One in 100,000: Young Michigan Hunter Harvests Rare Albino Buck

   10.21.14

An 11-year-old hunter from Oceola Township, Michigan took the deer of a lifetime when he shot a 12-point albino buck with a crossbow on Monday. The animal was well-known to local hunters, but Gavin Dingman ended up being the one to harvest it.

“My dad was just like, ‘Take a deep breath. Are you sure you can take the shot? If you’re not 100 percent, we don’t want to injure it,'”¬†Gavin told the Daily Press & Argus.

The sixth-grader was hunting with his dad, Mick Dingman, at the time. Although this albino buck was not Gavin’s first deer nor likely his last, it will be one that he will remember for a long, long time. Albino deer are incredibly rare, and mature bucks rarer still. Even sightings of these snow-colored deer are notable occasions, and only a handful of hunters have had the chance to harvest an albino buck. Wildlife biologists estimate that perhaps only one in a 100,000 deer are born albino.

True albino deer are markedly different from white deer, which carry recessive genes for all-white coats. One visual difference between the two is that all albino deer have pink facial features, notably the ears and nose. Albino deer are also sometimes born with health issues and even if they survive into adulthood, their strange coloration means that they make a big target for predators.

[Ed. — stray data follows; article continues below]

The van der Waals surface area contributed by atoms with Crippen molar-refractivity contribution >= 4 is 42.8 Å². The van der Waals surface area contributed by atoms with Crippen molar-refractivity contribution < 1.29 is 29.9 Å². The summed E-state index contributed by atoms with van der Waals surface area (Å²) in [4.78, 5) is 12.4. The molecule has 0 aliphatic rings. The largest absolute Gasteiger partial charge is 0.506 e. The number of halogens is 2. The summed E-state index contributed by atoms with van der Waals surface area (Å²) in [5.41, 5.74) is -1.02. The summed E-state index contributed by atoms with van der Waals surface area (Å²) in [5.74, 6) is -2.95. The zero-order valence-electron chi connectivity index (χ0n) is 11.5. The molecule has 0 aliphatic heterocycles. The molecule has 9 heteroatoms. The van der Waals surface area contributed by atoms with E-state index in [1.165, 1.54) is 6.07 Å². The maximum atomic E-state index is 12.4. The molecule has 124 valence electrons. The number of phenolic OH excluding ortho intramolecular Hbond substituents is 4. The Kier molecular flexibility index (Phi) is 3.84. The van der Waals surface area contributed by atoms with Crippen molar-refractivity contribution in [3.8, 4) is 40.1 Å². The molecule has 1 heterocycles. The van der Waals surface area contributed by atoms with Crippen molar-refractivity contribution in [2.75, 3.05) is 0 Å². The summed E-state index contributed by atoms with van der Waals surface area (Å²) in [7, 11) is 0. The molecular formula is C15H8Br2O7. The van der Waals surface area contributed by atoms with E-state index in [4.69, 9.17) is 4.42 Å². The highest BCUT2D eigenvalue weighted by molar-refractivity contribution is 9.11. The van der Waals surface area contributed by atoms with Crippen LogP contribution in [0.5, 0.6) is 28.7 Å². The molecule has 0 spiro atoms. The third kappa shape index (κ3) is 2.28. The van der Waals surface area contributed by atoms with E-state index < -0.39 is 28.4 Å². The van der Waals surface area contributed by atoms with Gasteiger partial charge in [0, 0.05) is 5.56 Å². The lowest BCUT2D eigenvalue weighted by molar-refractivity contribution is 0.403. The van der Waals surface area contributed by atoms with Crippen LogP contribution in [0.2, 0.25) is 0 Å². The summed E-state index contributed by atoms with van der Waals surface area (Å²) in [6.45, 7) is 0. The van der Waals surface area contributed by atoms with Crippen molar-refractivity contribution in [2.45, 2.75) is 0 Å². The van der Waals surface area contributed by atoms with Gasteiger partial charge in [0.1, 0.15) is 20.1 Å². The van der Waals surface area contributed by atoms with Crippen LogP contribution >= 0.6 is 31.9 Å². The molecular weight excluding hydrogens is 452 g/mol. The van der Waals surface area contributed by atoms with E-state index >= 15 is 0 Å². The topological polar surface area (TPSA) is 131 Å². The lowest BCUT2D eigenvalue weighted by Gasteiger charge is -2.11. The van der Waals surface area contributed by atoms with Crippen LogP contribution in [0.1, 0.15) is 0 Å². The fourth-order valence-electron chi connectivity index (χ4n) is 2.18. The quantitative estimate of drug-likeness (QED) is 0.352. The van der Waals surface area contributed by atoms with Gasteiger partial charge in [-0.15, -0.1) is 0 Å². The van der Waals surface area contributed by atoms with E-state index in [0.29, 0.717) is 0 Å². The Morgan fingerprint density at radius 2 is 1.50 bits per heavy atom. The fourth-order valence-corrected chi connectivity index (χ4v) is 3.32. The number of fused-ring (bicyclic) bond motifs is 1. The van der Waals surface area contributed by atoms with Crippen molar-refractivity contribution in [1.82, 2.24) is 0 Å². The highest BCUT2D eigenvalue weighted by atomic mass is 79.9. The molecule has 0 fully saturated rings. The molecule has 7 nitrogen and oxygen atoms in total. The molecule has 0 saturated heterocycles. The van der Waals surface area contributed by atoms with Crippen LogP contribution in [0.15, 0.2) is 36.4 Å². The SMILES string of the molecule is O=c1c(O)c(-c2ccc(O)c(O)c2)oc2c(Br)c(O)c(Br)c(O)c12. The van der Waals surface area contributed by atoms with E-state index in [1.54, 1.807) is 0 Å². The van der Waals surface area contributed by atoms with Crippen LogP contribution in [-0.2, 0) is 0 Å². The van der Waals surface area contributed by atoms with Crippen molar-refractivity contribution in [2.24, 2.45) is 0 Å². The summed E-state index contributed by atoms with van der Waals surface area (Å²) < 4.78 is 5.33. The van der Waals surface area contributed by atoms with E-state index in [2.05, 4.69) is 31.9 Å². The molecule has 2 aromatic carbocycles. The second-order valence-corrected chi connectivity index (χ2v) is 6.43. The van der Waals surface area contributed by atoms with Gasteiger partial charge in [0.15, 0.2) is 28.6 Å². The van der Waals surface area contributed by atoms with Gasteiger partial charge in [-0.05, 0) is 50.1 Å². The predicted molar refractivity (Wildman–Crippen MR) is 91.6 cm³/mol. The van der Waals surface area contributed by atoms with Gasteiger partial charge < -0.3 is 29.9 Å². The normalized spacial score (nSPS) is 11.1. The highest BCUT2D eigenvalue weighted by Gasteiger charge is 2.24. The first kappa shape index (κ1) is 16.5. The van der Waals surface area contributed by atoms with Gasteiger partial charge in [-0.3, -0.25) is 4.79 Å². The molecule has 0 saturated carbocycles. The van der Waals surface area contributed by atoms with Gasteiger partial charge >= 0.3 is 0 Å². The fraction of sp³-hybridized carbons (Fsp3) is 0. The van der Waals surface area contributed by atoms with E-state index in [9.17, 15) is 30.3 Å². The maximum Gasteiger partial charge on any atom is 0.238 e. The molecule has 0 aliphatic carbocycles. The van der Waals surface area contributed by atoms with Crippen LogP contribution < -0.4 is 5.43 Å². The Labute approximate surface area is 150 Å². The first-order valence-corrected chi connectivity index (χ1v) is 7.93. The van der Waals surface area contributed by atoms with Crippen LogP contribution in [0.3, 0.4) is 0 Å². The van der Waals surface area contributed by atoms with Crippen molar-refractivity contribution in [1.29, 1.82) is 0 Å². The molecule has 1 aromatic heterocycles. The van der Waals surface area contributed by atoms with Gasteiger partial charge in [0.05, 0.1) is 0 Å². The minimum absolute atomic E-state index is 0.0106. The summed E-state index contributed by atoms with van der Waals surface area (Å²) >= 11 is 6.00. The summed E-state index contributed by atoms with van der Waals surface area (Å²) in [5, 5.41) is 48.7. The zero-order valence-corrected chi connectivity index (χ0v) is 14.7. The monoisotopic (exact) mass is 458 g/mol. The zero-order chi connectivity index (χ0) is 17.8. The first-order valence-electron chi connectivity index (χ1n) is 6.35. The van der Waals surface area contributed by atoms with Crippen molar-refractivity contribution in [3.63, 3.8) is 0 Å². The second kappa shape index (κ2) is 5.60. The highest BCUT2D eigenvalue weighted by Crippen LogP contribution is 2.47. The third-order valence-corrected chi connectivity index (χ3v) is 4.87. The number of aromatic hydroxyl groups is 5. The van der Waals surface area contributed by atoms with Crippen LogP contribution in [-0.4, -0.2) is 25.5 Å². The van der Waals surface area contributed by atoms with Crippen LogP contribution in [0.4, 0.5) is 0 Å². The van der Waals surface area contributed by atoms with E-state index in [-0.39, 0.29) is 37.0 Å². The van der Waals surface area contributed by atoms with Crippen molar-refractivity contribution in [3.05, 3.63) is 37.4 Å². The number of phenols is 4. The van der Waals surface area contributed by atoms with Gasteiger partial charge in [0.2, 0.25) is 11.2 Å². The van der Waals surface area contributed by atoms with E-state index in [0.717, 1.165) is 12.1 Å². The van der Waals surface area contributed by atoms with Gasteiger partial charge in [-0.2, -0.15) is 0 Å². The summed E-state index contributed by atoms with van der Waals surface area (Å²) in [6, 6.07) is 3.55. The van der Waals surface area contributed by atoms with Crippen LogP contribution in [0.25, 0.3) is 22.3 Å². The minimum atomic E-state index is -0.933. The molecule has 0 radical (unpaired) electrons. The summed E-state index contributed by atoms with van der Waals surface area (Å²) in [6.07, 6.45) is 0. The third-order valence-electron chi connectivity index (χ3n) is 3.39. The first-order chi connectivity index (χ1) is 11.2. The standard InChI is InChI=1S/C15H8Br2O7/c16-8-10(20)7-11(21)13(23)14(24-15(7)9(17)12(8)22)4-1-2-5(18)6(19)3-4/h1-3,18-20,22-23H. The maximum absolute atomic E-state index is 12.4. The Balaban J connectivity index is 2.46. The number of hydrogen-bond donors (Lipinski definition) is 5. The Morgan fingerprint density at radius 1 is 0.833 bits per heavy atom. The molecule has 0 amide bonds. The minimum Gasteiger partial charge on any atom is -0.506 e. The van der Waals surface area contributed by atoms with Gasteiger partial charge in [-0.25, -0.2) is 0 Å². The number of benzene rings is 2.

Some wildlife experts advocate targeting deer with albinism, since the trait is seen as undesirable among wild populations. However, some people see albino and white deer as animals that shouldn’t be hunted. Whatever the opinion, most sportsmen agree that the choice to either take or pass on a deer is entirely up to the hunter.

Yet not everyone thinks that way. A call to Mick Dingman revealed that what had once been a celebration over his son’s unique deer has quickly turned into something else.

“We’ve had death threats and everything else that you can imagine,” he told OutdoorHub.

The Dingmans did not expect a backlash on social media and in real life over the albino deer. Much of the criticism came from anti-hunting advocates and family members described the threats as graphic and disturbing. In addition to specific death threats, critics used to opportunity to bash hunting in general. Commenters on WZZM’s Facebook, which reported the story, called for a ban on hunting or even an “open season” on sportsmen. However, there were those who supported the Dingman family.

“Great trophy! Be proud young man!” wrote one commenter.

“While I personally am not a deer hunter, I think this young hunter is being taught very well. That [deer] will make for many meals for his family and a nice memory of time spent with his father,” stated another.

Most agreed that no matter your stance on hunting, sending personal death threats is not the correct way to go about debating the issue. Hopefully not too long from now, Gavin and his family can look back on this hunt with only pride and good memories.

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